13. Record your observations as given in a table.

  14. Examine the tabulated data and determine the relationship between the time the blue colour appears and the variation in Na2SO3 concentration.


Important Questions

1.Is sodium thiosulfate an oxidising agent?

Ans. Thiosulfate ion $${{(}{S}_{2}{O}_{3}^{2-}{)}}$$is a moderately strong reducing agent used in an indirect procedure to determine oxidising agents in which iodine is an intermediate agent. In solutions containing high levels of iodine, starch decomposes irreversibly. As a result, it is clear that sodium thiosulfate is a critical chemical compound in human life. Register with Vedantu and download the mobile application on your smartphone to learn more about this compound and its reaction with hydrochloric acid.


2.What is the use of sodium thiosulphate in laboratories?

Ans. Sodium thiosulphate is a critical compound in both chemical and pharmaceutical laboratories. Because of its medicinal properties, it is a common reagent in pharmaceutical labs. Because it reacts in equimolar amounts with elemental iodine, it is also used in chemistry labs for iodine titration. In the titration, it actually acts as a reducing agent. It is used as a reducing agent in many other chemistry lab reactions. It's also used to dechlorinate water by lowering its toxicity. When it reacts with chlorine, it produces harmless chlorides that are removed from the water.


Multiple Choice Questions

1. In titration of iodine with sodium thiosulfate, the equivalent weight of sodium thiosulphate is ( Mol Wt 248)

(a) 248

(b) 124

(c) 62

(d) 24.8

Answer: (b)


2. How many grams of sodium thiosulphate should be taken to prepare 100 ml of 0.1 N solution

(a) 8 gm

(b) 1.24 gm

(c) 2.48 gm

(d) 12.4 gm

Answer: (b)


Conclusion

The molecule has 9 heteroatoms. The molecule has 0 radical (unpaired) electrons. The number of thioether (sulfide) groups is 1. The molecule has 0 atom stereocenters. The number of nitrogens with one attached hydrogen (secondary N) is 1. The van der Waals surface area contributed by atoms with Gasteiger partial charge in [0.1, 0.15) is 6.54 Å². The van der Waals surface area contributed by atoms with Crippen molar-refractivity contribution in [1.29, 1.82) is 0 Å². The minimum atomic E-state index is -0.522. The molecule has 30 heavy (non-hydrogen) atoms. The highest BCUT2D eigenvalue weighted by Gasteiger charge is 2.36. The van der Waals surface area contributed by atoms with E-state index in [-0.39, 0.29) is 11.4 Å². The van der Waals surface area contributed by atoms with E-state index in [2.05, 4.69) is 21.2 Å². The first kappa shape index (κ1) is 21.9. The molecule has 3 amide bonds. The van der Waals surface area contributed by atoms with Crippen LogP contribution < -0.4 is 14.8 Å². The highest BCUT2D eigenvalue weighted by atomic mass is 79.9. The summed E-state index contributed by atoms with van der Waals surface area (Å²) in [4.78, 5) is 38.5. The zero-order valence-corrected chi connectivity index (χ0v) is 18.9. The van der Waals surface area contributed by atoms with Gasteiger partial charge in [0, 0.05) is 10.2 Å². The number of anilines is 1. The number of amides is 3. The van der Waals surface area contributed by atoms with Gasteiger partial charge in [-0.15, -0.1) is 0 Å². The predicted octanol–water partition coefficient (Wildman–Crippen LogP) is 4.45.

• Sodium Thiosulphate, also known as thiosulfuric acid or disodium salt, is an inorganic salt that comes in pentahydrate form.

  • The various names for sodium thiosulphate are sodium hyposulfite, hyposulphite of soda.

  • Sodium Thiosulphate is also used to treat cyanide poisoning, pityriasis versicolor, and to reduce cisplatin side effects.

  • Potassium iodide is a chemical compound that also serves as a medication and dietary supplement. It is used as a medication to treat hyperthyroidism, in radiation emergencies, and to protect the thyroid gland from certain types of radiopharmaceuticals.

Last updated date: 27th Sep 2023
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FAQs on Reaction Between Sodium ThioSulphate and Potassium Iodide

1. What are the future prospects of usage of Sodium thiosulphate?

Sodium thiosulphate is a vital compound, and researchers will continue to investigate its many potential applications. Ongoing research on the medicinal chemistry of this compound indicates that arthritis patients who used to take this compound as medicine have a much lower chance of developing Alzheimer disease in the long run. It has shown potential to be one of the best medicines for neurodegenerative treatment in the long run, and research on this is currently underway as a neuroprotective agent, and it may be widely used in the treatment of Alzheimer's disease and Parkinson's disease in the near future.

2. How safe is it to use Sodium thiosulphate as medicine?

Sodium thiosulfate has a wide range of applications in medicine, but it can also be toxic and cause side effects when used incorrectly. The following are some of the most common side effects of the medication:

  • Nausea and vomiting are common side effects of sodium thiosulphate treatment for kidney disease calciphylaxis.

  • Because sodium thiosulphate is a hygroscopic compound with a tendency to attract water, it cannot be used in certain kidney, heart, and liver disease patients because retaining water can worsen the situation.

  • It frequently causes dizziness and headaches.

  • Dermatitis and local skin irritations are common side effects.

  • This medication frequently causes blood pressure to drop and, at times, become dangerously low.

3. Why is sodium thiosulphate not a primary standard substance?

A primary standard is a substance that can be weighed and made into an exact known concentration solution. The solution can then be used to conduct a titration to determine. Another solution's concentration. As a result, it must be available in a consistently pure state. It should not contain water of crystallisation because this casts doubt on its absolute concentration. It may absorb or release undetermined amounts of this water. Sodium thiosulfate contains crystallisation water. As a result, sodium thiosulphate is not regarded as a primary standard.